It’s an unfortunate fact the most SMEs do not have an exit strategy and because of this they are often sold well below their potential value.

I understand why this is the case – it’s simple, most SME owners think about exiting when they are considering retirement or when they realise the family is not interested in taking up the mantle.

However basing an exit strategy on retirement is possibly the worst thing you can do as this will rarely correlate with the value of your business.

Talking about exit strategies if often very difficult for SME owners as they see the business as their “child” and ask the question “what will I do next”? This is perfectly understandable but in my opinion it’s an important psychological hurdle which most SME owners must overcome in order to stimulate investment, growth and maximise the value of a potential exit.

When is the best time to exit?

For most SMEs, as shown in the above chart, the best time to exit is usually when the business can demonstrate the following 3 criteria:

  1. It has recent and sustained growth.
  2. It is projecting further sustained growth.
  3. The overall growth period can be linked to a “growth story”.

Unless both the owners and the Head of Finance are aligned in this fashion, then it is unlikely that the business will achieve its maximum potential value on exit.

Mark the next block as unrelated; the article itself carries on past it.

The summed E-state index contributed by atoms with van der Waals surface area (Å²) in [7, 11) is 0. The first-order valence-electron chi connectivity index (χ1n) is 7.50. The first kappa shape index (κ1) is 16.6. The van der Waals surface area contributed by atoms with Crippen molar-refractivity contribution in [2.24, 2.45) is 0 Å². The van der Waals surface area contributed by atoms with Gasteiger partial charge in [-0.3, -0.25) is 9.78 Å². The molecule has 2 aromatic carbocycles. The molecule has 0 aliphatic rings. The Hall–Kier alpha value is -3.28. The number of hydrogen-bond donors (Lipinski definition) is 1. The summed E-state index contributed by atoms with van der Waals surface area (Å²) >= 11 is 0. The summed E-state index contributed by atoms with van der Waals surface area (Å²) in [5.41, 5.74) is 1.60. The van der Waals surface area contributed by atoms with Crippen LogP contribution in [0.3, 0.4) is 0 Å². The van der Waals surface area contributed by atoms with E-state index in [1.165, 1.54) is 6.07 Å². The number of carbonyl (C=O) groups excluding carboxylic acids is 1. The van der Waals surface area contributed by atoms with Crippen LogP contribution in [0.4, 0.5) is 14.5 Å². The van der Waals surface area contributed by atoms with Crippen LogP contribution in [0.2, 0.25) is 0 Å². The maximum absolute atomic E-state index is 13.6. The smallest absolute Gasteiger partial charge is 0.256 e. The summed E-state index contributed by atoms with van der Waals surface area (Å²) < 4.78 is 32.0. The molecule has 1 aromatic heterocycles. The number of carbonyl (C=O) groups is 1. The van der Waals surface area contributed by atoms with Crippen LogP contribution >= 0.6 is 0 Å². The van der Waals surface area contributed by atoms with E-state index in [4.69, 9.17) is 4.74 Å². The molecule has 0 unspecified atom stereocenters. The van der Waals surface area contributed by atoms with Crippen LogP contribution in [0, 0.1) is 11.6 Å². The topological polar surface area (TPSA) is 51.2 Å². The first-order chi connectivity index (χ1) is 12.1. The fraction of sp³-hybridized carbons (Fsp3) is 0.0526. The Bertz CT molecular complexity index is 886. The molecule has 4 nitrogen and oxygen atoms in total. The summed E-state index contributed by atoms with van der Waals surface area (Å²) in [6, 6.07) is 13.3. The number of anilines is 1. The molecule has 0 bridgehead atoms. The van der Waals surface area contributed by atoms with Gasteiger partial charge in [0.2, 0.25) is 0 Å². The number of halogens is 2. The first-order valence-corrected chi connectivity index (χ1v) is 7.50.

Recent and sustained growth

Sounds obvious? Well yes it is, but if you do not have a growth strategy and a potential exit strategy then it is highly possible that you will not have recent and sustained growth at the point of exit. There are no hard and fast rules as to level of recent and sustained growth as it’s ultimately linked to the “growth story” – that being said I would always recommend 2 to 3 years of growth in both revenues and profitability as a basis point for maximising value.

Projecting further sustained growth

Potential buyers will heavily scrutinise projected growth so it is absolutely imperative that projected growth is linked and based on a growth story which is preferably supported by recent growth. The projection period need not be long as investors will simply adjust it based on unknowns, projected market trends, etc. The story behind the projected growth is much more important.

The growth story

I can’t stress how important the “growth story” is to maximise value. A strong story interlinked with past and projected growth will:

It important that the growth story is a continuation/ culmination of recent events and can be supported by other factors such as:

How does this work in practice?

Without a strong Head of Finance and a strong finance department it often doesn’t!

For every SME owner I have worked with, I have ensured that they are always thinking about the growth cycle and “what comes next”. A good Head of Finance must work closely with both the owners and the directors and must be fully cognisant of the growth cycle, potential buyers and market conditions – and much more criteria!

Many SMEs do not have this level of Financial expertise which is why transitional financial management and senior finance mentoring is so important.

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